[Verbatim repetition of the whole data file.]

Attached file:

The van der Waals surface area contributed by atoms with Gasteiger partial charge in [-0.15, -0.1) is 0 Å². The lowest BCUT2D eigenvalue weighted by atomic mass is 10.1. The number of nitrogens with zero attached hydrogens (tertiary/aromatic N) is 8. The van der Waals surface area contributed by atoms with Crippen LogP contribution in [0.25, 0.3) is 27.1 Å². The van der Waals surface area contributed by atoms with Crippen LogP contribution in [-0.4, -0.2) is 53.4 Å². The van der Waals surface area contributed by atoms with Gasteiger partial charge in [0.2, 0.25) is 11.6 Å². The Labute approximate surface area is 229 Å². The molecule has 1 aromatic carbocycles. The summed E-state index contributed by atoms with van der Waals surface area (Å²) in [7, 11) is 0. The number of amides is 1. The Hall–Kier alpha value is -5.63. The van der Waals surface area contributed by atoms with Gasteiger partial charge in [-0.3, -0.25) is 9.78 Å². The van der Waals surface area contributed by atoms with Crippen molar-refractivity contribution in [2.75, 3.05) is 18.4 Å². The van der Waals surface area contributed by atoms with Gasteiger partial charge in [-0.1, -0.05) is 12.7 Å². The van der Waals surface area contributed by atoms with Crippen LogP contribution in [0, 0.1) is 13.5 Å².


The van der Waals surface area contributed by atoms with Gasteiger partial charge in [-0.15, -0.1) is 0 Å². The lowest BCUT2D eigenvalue weighted by atomic mass is 10.1. The number of nitrogens with zero attached hydrogens (tertiary/aromatic N) is 8. The van der Waals surface area contributed by atoms with Crippen LogP contribution in [0.25, 0.3) is 27.1 Å². The van der Waals surface area contributed by atoms with Crippen LogP contribution in [-0.4, -0.2) is 53.4 Å². The van der Waals surface area contributed by atoms with Gasteiger partial charge in [0.2, 0.25) is 11.6 Å². The Labute approximate surface area is 229 Å². The molecule has 1 aromatic carbocycles. The summed E-state index contributed by atoms with van der Waals surface area (Å²) in [7, 11) is 0. The number of amides is 1. The Hall–Kier alpha value is -5.63. The van der Waals surface area contributed by atoms with Gasteiger partial charge in [-0.3, -0.25) is 9.78 Å². The van der Waals surface area contributed by atoms with Crippen molar-refractivity contribution in [2.75, 3.05) is 18.4 Å². The van der Waals surface area contributed by atoms with Gasteiger partial charge in [-0.1, -0.05) is 12.7 Å². The van der Waals surface area contributed by atoms with Crippen LogP contribution in [0, 0.1) is 13.5 Å².